The picture is murkier in the courts of appeals. Vacancies increased slightly in 1999-2000, but declined by four in 2007-08. In both instances, they were higher at the time of the August break, but these are small numbers.
Plausible expectations of additional confirmations prior to 2015’s August recess
Overall, instead of four district confirmations so far in 2015, given the number and dates of pending nominees one might reasonably have expected an additional five to seven confirmations. Instead of one circuit confirmation, one might reasonably have expected two, insofar as the only two circuit nominees in the Senate in 2015 had been originally nominated the same November day in 2014, and the Judiciary Committee approved both on voice votes. Why only one got confirmed is hard to explain as a matter of timing.
Of the 28 district nominees pending in 2015, four who had first been nominated in September, 2014 are the only four district confirmations so far in 2015—about seven months from initial nomination. Five more had first been nominated in November 2014 and two more in early February 2015. The Judiciary Committee reported out all seven on voice votes, most recently on July 9. None has been confirmed, but there was time to do so: confirmation on August 6, 2015, would have come from six to nine months after nomination.
Seventeen nominees were submitted in late February or after. Some of them might have been confirmed by August in earlier administrations, when the median time from district nomination to confirmation was three months (Clinton) or five months (Bush). Confirmation would have been highly unusual during the Obama administration, when the median time for confirmation has been over seven months. Almost no one would have expected confirmation of eleven June and July nominees.
The Senate has slated one of the five yet-to-be-confirmed November nominees for a September 8 floor vote. Upon confirmation, she will join the four confirmed last April and May. All are in states with at least one Republican senator. More about that later in this piece.
Nominee-less vacancies during the first seven months of 1999, 2007, and 2015
At present there are 54 district vacancies and 15 judgeships with incumbents who have publicly announced that they will create vacancies by leaving active status at some future date. (One more will be created if the Senate confirms the district judge whose nomination to the court of appeals has been pending since November.) Of those 70 current or projected vacancies, 45 have no nominees. Three quarters of them (34) are in states with at least one Republican senator.
The median time since those 34 vacancies’ announcements is 14 months, compared to five months for the 11 vacancies in two-Democratic senator states. Texas has seven of the nominee-less vacancies—14 percent of the state’s district judgeships. All the vacancies are at least a year old, with a median age of 19 months; one is over five years, another over two. In weighted filings, the four Texas districts rank second, eleventh, eighteenth, and twenty-second in the nation. Two vacancies in Kentucky have been nominee-less for a year-and-a-half and three-and-a-half years since their announcement, and two of the five current or announced vacancies in Alabama have been nominee less for over two years.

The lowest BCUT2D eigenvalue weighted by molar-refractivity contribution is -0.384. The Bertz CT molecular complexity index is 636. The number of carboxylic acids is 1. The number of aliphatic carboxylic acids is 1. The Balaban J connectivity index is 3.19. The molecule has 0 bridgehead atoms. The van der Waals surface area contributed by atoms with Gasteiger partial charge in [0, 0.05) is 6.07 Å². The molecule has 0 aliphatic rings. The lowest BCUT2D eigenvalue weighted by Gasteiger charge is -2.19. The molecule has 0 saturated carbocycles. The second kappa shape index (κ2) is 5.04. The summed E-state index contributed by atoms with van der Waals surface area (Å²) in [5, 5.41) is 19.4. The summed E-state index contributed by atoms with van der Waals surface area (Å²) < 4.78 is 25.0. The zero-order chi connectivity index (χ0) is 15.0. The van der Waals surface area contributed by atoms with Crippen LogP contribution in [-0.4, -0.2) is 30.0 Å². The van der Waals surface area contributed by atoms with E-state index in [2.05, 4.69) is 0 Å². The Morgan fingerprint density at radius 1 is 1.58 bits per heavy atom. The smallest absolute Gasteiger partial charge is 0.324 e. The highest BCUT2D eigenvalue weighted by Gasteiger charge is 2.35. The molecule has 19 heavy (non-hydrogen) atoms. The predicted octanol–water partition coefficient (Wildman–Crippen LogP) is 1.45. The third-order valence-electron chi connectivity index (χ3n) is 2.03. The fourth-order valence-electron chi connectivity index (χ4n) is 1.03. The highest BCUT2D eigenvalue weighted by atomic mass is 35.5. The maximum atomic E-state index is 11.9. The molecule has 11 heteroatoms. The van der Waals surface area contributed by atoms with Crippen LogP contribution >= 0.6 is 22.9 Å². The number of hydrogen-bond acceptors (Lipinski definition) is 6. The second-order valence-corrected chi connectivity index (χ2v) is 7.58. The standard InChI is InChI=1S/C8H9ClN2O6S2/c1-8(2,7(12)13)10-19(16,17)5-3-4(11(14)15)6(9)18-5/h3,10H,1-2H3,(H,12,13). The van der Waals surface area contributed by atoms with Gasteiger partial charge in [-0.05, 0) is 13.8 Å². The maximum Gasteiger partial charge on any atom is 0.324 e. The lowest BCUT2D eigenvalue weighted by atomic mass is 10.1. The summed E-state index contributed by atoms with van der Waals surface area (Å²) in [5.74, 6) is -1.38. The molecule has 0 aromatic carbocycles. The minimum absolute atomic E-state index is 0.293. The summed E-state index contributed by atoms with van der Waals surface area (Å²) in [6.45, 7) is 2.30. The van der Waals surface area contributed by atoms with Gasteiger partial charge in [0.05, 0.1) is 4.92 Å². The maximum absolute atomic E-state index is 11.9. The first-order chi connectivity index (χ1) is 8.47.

Today’s eight nominee-less circuit vacancies—all in states with at least one Republican senator— have a median age of almost two years (22 months). A vacancy in a Wisconsin seat (7th circuit) has been nominee-less for almost five years, and two vacancies in Texas have been without nominees for almost four years and for almost two. These imbalances have appeared earlier in the Obama administration, as documented here and here, and in previous administrations, as described below.
These tables put today’s situation in perspective by showing, for judgeships in courts with Senate delegations (excluding, e.g., those in the District of Columbia) total vacancies in place, those with nominees, and nominee-less vacancies according to the state’s Senate delegation. (Thus, for example, at this point in 2007, there were 32 district vacancies; 16 had nominees. Of the 16 that did not, 15 were in states with at least one Democratic senator.)
Nominee-less vacancies, at least at the August recesses:
- Have been growing as a proportion of all vacancies, from 26 percent of district vacancies in 1999 to 56 percent today.